The Marmite effect is real for corporate purpose – but love it or hate it, it’s hard to ignore against today’s business backdrop and the demands from a rapidly shifting market.

We asked a panel of industry leaders the below questions at an event we co-hosted with tml Partners last summer:

Does anyone really understand the purpose of corporate purpose? Or has Simon Sinek’s assertion that you can buy one for $15,000 created a superficial concept that adds complexity and confusion but no real value?

We initially wanted to explore the topic of purpose given the focus of our businesses: for the 18 months preceding the event, Clear was in the thick of helping clients manage the chaos of monumental change through brand vision and strategy, and tml was doing the same for clients looking for strong executive leadership to buoy and boost their pandemic-ravaged businesses.

The world and the conversation around corporate purpose have both moved on since then. As we move further into a year that has already been marked by seismic change, we wanted to revisit this divisive topic and reflect on what its evolution means for our clients.

How has the conversation evolved?

One enduring issue that has plagued the purpose conversation is differing interpretations – including the role it should play and what success looks like.

2021 closed with author and effectiveness expert Peter Field positing that “there can be considerable benefits for companies in deploying brand purpose* campaigns — both for engaging their own employees, stakeholders and investors as well as for driving customer sales. When it is done well, when it is genuine and credible, brand purpose can be very powerful.”

This was based on Field’s recent study: a comparison of 47 brand purpose cases with 333 non-purpose cases from the IPA Effectiveness Awards Databank, where “strong” purpose cases notably outperformed non-purpose cases.

The problem? The average purpose campaign’s results were so much less likely to generate business results that they undermined the findings in favor of brand purpose – and sparked fierce debate about the nature and efficacy of brand purpose across the marketing community in the UK and beyond.

The conversation continued into 2022, with investment analyst Terry Smith blaming Unilever’s “purposeful brands” strategy for lackluster financial performance.

For other leading industry figures like Mark Ritson, the answer was somewhere in between: “It will prove successful for some, and not for others. And success may not mean profit or effectiveness. It might be bigger than that.”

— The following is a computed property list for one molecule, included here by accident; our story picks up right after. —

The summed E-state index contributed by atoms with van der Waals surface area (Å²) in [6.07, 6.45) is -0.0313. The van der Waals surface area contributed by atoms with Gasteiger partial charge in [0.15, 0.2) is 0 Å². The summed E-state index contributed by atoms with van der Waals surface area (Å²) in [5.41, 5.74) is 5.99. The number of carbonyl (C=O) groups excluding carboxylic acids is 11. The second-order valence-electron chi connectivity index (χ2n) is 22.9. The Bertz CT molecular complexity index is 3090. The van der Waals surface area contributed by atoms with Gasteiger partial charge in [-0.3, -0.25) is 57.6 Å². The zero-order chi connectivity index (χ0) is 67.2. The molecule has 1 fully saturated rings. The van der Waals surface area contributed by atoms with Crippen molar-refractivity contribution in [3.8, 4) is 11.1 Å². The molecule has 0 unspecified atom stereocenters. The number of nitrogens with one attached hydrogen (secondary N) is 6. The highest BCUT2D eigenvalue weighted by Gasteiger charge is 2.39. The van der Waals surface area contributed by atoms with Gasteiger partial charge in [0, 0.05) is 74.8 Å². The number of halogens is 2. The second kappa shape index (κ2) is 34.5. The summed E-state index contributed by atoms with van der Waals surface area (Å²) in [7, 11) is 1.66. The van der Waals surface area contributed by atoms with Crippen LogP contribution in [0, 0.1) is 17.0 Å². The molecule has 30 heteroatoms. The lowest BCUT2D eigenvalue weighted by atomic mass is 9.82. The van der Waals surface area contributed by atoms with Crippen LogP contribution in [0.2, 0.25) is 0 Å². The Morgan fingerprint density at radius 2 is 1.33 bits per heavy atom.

Our view on purpose

It all comes back to this fundamental question: What is the purpose of purpose?

Purpose is the reason for which something is created or exists – so, by definition, purpose should give an organization clarity and focus.

From our respective positions as a strategy consultancy and a team of executive recruiters, we’re firmly aligned with the view that purpose should be a strategic choice for organizations rather than being viewed as a “marketing prerequisite.”

Every organization is at a different stage in their lifecycle and journey. One could perhaps argue that all organizations should start with purpose, which presupposes that all organizations begin from the same starting point.

The reality, of course, is that they don’t. Businesses and brands are created for all kinds of reasons. But the one thing all of them have in common is their desired outcome: growth.

We believe that there is significant value purpose can unlock – if and only if it’s created, delivered, and managed in the right way. It needs to be your company’s way of being, doing, and evolving in a modern context, and it needs to make a difference to the people who are counting on you (from your customers to your stakeholders). This involves putting purpose at the center of your business strategy. As Jay Jakub, Senior Client Advisor and Chief Advocacy Officer at the Economics of Mutuality, noted during our panel event:

“When you put purpose at the center, it’s a radical change of thinking – it’s almost akin to Nicolaus Copernicus who realized that if you put the sun at the center of the universe, rather than the Earth, then suddenly all the mathematics make sense. In business, when you put the purpose at the center, you’ve suddenly got the right lens.”